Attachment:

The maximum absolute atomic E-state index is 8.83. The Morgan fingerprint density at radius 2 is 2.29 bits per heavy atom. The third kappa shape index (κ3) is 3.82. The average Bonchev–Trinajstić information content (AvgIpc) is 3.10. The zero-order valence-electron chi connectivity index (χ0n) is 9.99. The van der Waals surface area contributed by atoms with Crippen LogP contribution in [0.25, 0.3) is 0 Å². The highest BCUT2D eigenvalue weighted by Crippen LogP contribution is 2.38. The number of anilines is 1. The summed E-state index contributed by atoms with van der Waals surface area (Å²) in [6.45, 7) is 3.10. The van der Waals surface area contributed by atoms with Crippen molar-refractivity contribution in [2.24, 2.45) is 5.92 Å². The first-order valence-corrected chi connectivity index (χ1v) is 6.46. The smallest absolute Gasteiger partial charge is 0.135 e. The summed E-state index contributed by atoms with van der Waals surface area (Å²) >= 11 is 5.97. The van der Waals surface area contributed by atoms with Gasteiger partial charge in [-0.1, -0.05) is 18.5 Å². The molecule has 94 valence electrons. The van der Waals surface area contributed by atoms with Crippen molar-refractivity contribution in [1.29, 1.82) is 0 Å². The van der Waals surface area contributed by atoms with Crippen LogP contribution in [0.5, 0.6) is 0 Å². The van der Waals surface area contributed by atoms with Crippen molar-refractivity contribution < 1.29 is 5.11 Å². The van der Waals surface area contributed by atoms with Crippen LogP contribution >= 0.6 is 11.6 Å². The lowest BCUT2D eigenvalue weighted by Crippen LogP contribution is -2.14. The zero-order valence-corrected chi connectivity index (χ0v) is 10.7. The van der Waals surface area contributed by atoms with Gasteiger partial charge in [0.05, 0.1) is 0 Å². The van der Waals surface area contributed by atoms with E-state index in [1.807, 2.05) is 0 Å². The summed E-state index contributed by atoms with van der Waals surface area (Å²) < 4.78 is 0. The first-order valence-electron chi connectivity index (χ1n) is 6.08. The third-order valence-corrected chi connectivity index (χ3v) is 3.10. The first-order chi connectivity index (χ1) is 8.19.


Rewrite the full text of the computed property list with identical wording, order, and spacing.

The maximum absolute atomic E-state index is 8.83. The Morgan fingerprint density at radius 2 is 2.29 bits per heavy atom. The third kappa shape index (κ3) is 3.82. The average Bonchev–Trinajstić information content (AvgIpc) is 3.10. The zero-order valence-electron chi connectivity index (χ0n) is 9.99. The van der Waals surface area contributed by atoms with Crippen LogP contribution in [0.25, 0.3) is 0 Å². The highest BCUT2D eigenvalue weighted by Crippen LogP contribution is 2.38. The number of anilines is 1. The summed E-state index contributed by atoms with van der Waals surface area (Å²) in [6.45, 7) is 3.10. The van der Waals surface area contributed by atoms with Crippen molar-refractivity contribution in [2.24, 2.45) is 5.92 Å². The first-order valence-corrected chi connectivity index (χ1v) is 6.46. The smallest absolute Gasteiger partial charge is 0.135 e. The summed E-state index contributed by atoms with van der Waals surface area (Å²) >= 11 is 5.97. The van der Waals surface area contributed by atoms with Gasteiger partial charge in [-0.1, -0.05) is 18.5 Å². The molecule has 94 valence electrons. The van der Waals surface area contributed by atoms with Crippen molar-refractivity contribution in [1.29, 1.82) is 0 Å². The van der Waals surface area contributed by atoms with Crippen LogP contribution in [0.5, 0.6) is 0 Å². The van der Waals surface area contributed by atoms with Crippen molar-refractivity contribution < 1.29 is 5.11 Å². The van der Waals surface area contributed by atoms with Crippen LogP contribution >= 0.6 is 11.6 Å². The lowest BCUT2D eigenvalue weighted by Crippen LogP contribution is -2.14. The zero-order valence-corrected chi connectivity index (χ0v) is 10.7. The van der Waals surface area contributed by atoms with Gasteiger partial charge in [0.05, 0.1) is 0 Å². The van der Waals surface area contributed by atoms with E-state index in [1.807, 2.05) is 0 Å². The summed E-state index contributed by atoms with van der Waals surface area (Å²) < 4.78 is 0. The first-order valence-electron chi connectivity index (χ1n) is 6.08. The third-order valence-corrected chi connectivity index (χ3v) is 3.10. The first-order chi connectivity index (χ1) is 8.19.